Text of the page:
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The Futurist manifesto as avant-garde advertisement
Matthew McLendon

1 Engaging the crowd: the Futurist manifesto as avant-garde advertisement Matthew McLendon Matthew McLendon Engaging the crowd In April 1912 Umberto Boccioni, writing to Carlo Carrà from Berlin and the travelling Futurist exhibition, expressed his concerns about the lack of publicity surrounding the event. He complained: ‘I fear that there is not the tremendous interest of Paris and London, because the publicity has been badly organised. Marinetti should be here, it is necessary. I am neither a journalist nor a writer, nor do I have his name, or the experience

in Back to the Futurists
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Elza Adamowicz and Simona Storchi

Scuderie del Quirinale (20 February–24 May 2009) and London’s Tate Modern (12 June–20 September 2009), focused on the confrontation between Futurist and Paris avant-garde artists, as well as Futurism in Britain (Vorticism) and Russia (Cubo-Futurism). It was accompanied by an extensive catalogue with contributions by curators D. Ottinger, E. Coen and M. Gale, as well as G. Lista and J.-C. Marcade. The centenary of the first Futurist manifesto was celebrated by a number of other exhibitions in Italy, among which it is worth mentioning the exhibition held at the MART (Museo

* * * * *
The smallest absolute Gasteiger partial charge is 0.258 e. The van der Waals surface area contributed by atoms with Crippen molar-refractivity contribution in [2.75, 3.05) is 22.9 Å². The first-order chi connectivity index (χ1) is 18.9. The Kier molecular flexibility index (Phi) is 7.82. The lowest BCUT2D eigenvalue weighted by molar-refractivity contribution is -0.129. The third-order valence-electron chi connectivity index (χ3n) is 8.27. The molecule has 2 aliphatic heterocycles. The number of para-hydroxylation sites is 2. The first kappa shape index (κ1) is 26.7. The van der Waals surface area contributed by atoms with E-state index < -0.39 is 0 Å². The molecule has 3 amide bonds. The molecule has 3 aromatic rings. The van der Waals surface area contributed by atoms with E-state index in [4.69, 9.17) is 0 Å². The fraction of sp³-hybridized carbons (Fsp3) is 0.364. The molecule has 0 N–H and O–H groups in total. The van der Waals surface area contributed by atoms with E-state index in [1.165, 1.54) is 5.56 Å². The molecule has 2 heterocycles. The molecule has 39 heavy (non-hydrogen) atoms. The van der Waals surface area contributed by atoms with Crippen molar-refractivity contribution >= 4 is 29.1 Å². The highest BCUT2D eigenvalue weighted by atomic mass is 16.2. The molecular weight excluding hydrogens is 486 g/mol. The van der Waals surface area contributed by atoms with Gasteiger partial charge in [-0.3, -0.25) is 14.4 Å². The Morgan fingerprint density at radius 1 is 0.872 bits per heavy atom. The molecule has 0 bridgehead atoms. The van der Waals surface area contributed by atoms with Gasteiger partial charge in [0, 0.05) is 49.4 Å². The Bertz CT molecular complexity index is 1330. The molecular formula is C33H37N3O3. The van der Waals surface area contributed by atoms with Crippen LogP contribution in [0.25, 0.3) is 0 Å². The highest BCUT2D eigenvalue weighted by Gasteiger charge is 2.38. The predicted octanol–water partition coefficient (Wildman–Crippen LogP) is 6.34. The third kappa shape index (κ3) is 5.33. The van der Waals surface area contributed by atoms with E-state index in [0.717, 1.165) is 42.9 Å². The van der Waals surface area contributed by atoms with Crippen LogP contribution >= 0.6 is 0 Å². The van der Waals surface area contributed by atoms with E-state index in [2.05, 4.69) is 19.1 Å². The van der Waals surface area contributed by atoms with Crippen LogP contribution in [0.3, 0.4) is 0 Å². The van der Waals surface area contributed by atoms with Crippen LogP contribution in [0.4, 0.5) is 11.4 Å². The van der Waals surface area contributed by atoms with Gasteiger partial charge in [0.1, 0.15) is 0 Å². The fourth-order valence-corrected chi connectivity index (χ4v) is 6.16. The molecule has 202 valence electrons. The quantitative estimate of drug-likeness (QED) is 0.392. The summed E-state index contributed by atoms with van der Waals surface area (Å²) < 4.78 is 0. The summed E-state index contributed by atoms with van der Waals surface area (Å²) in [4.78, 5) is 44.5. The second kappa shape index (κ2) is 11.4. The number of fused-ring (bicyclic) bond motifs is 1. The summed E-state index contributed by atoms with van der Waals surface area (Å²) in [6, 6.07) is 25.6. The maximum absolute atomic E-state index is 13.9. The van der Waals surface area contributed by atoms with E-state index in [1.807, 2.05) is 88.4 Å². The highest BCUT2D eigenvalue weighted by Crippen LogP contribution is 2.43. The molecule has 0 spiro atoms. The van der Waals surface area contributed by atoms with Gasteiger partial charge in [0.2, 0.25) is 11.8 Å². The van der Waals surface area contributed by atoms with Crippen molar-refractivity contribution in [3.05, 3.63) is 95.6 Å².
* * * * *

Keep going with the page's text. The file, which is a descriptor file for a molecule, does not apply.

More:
in Back to the Futurists
Luca Buvoli and the legacy of Futurism
Elisa Sai